Some other good news is that the Sikkim government is trying very hard to reclaim the golden mahseer population. They have established an experimental mahseer breeding farm at Bagua, a diversion of the main course of river Rangeet in South Sikkim. The farm is for rearing of salvage mahseer fry, which they will exclusively stock in the lower belt of the state in order to save the fish from extinction. With this unique mahseer project in the south and the excellent trout fishing in the north they hope to make Sikkim an anglers paradise over the next few years.
My research concluded that we would be fishing in a region where fly fishing techniques would be virtually unheard of. After reading several stories about the immense power of the golden mahseer, I was slowly becoming obsessed by the spell of this magnificent and extremely powerful fish. Stories told of big golden mahseer having their favorite lies and feeding places in the strongest currents of the mighty Himalayan rivers. All this only made the fish more and more desirable. My good friend Dick Laarman also became infected with the mahseer virus and decided to join me. On one hand, it would be a short trip, just 10 days. But on the other hand, my preparation for this unique trip became my most challenging and hardest ever. We also went where nobody was familiar with fly fishing. This became more apparent when the local people stared in amazement as they witnessed our use of the fly rod. Where they come from is still unknown to me but on several occasions, in minutes they would just show up by the dozens like they lived somewhere underground. They clearly had never seen anybody use a fly rod before that moment. For me, it only made the challenges more exciting.
Our host Chandan Gupta and guide Vidhya Raj Gurung of Rogue Anglers, did a superb job of organizing our trip. Chandan picked us up from Bagdogra airport and took care of the tiniest of details. Our transportation, the accommodation and food was perfect and I must admit that we had an outstanding experience that was far above any of our expectations. It’s true that we got a big culture shock as soon arrived in India and travelling to Sikkim, but it was a nice one and we looked into it as photographers what surely is a lot different too. Quite often we didn’t know where to look and what to shoot on camera and sometimes our heads were moving more than watching a high-tech Ping-Pong game. How intense the daily impact of all our impressions really was, proved us when we fall asleep in minutes as soon we lay us down in the evening.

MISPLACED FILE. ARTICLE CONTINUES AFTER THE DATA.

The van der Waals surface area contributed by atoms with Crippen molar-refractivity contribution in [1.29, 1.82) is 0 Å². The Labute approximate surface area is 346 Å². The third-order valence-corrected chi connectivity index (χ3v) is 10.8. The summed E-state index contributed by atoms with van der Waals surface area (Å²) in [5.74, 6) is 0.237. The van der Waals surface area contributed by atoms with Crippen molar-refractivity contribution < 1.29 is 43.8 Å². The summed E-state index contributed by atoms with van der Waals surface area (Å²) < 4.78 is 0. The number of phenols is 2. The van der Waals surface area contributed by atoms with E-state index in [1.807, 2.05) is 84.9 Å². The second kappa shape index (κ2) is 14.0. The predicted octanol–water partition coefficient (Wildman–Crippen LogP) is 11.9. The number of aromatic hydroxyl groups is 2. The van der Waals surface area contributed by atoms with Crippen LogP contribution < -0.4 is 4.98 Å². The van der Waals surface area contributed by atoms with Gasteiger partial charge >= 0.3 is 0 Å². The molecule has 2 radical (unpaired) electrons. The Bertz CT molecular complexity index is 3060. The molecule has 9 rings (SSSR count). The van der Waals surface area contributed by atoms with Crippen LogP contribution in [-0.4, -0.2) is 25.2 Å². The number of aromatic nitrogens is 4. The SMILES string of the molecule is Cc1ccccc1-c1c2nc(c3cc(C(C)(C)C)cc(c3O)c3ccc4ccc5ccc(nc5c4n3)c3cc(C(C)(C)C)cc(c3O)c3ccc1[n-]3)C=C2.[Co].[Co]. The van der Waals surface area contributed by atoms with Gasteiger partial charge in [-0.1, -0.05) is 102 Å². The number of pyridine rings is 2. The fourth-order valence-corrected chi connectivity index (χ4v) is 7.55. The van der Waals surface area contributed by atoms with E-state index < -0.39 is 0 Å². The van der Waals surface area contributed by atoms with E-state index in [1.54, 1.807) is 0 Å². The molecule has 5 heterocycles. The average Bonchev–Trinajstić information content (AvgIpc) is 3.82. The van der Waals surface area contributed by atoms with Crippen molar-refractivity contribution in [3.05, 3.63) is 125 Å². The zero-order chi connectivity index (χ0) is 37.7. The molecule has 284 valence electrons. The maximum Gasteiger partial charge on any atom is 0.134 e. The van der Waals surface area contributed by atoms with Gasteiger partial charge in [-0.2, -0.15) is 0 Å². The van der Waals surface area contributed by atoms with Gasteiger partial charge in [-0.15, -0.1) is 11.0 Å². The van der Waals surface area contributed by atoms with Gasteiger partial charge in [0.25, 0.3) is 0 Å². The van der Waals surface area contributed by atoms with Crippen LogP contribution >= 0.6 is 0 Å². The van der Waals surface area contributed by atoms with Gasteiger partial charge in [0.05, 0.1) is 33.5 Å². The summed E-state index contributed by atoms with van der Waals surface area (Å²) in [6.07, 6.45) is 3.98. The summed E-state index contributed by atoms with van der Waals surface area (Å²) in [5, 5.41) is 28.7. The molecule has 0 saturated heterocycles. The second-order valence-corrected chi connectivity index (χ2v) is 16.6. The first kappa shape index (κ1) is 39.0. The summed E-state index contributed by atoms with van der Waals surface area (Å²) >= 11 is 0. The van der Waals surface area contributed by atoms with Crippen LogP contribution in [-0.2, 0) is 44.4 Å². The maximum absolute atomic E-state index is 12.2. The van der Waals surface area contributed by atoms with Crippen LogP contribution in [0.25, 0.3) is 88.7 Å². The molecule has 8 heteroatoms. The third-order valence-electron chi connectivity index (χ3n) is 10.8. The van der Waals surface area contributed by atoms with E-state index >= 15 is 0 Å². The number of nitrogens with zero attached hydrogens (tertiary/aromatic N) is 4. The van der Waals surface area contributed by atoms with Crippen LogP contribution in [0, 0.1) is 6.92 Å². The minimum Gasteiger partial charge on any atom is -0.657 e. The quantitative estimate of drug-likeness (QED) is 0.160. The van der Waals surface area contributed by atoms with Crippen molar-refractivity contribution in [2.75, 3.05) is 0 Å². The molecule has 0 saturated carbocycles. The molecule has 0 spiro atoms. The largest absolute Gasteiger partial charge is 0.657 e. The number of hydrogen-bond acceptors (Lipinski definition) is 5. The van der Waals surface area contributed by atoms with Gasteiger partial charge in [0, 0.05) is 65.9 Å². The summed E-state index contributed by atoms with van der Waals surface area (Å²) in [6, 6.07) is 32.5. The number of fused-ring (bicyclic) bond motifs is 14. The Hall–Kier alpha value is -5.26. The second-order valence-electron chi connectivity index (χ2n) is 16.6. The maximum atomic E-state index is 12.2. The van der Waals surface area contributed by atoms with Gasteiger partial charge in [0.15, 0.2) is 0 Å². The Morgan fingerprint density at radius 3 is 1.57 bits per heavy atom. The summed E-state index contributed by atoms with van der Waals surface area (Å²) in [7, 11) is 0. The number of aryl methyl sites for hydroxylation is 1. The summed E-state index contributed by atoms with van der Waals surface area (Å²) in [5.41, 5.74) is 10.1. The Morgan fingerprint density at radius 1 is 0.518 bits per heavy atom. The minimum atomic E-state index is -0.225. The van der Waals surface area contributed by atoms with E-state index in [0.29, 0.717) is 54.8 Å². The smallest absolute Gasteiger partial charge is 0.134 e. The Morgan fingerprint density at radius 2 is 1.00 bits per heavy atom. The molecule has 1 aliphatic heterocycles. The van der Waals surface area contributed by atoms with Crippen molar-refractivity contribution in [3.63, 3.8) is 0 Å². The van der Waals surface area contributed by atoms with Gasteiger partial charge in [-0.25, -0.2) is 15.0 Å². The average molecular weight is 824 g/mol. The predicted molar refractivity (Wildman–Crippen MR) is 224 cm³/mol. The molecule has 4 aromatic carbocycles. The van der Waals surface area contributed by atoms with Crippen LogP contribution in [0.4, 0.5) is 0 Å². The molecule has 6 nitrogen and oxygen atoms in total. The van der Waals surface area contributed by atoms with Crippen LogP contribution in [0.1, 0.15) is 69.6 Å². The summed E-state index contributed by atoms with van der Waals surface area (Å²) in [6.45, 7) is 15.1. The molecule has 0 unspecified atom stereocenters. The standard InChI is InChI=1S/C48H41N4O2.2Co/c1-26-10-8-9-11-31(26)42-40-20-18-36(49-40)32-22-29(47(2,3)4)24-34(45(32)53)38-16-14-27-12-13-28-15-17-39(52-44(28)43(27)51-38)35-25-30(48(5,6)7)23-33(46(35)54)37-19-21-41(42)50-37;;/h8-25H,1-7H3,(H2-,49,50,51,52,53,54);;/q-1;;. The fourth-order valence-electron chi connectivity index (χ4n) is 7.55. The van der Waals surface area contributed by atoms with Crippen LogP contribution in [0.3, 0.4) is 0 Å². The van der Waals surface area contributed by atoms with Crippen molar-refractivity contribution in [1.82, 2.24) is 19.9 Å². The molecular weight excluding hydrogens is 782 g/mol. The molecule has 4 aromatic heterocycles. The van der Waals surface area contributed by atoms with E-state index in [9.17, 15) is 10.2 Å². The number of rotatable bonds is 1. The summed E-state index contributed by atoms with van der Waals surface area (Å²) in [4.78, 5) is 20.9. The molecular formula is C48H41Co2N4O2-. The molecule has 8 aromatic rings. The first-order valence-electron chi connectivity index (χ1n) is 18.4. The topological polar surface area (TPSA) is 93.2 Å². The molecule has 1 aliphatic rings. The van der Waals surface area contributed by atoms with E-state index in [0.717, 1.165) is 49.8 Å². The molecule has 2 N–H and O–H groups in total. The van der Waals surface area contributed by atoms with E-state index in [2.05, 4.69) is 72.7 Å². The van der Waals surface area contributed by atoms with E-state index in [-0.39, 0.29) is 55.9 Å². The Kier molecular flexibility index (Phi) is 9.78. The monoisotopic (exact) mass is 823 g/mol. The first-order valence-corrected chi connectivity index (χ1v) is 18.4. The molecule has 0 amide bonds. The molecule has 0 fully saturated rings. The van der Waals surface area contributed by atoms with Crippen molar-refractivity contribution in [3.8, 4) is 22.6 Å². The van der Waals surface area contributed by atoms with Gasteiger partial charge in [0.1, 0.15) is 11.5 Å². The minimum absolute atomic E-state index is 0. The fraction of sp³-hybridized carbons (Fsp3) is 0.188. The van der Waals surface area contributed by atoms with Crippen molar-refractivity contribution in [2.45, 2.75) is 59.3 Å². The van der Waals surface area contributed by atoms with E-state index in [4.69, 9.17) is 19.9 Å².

Until you hook your first good size mahseer, you have absolutely no idea about the amazing power of this fish. Even the littlest ones are very, very strong. When you hook a mahseer they act very much like bonefish. As soon they feel the hook they “run” just like an enormous bonefish and the play is very similar as well. When we were fishing one of the smaller tributaries I hooked my first big fish. To begin with, I did not expect to find any big fish at all in that tributary but I was wrong completely. With my lack of mahseer experience, on my first hook-up, I held the line with my left hand to prevent the fish from going between two big rocks. I felt the take and knew the hook was set well. I just thought I should fight it like a big salmon, showing him who was in charge. That was an essential mistake. As soon the mahseer begins its run, you must let him go, exactly as you do with bonefish or lady fish. If your line is tangled, or the drag of your reel is set too tight, or you try to stop or slow down the fish during its first run, you will for sure break your tippet or leader. I tried to man handle my first fish, a true whopper, and it turned out to be my only good opportunity of the entire trip. I still regret my impatience because this fish was really well hooked. So, whatever happens ignore rocks. Don’t try to prevent your fish going into a powerful downstream current. Let your fish run with just a little drag on the reel. Then, follow the fish as fast you can until the first run is nearly over. Begin to tighten the drag and start to fight it, but always be prepared for its next run. Our guide told me that sometimes the fish can have three or even four long runs and the last run will usually the toughest, especially near the end. He said that most fish are lost during the first run or when people finally attempt to land it. On the same spot, about an hour later I finally landed my first mahseer. A tiny one compare to the previous one but still it was a mahseer and caught by fly and I was happy because it proved me that it was still possible to catch mahseer by fly in this part of the world. The big fight, even when much too short, was the highlight of the entire trip and it will be in my memory forever and perhaps a good reason to return back after lessons learn.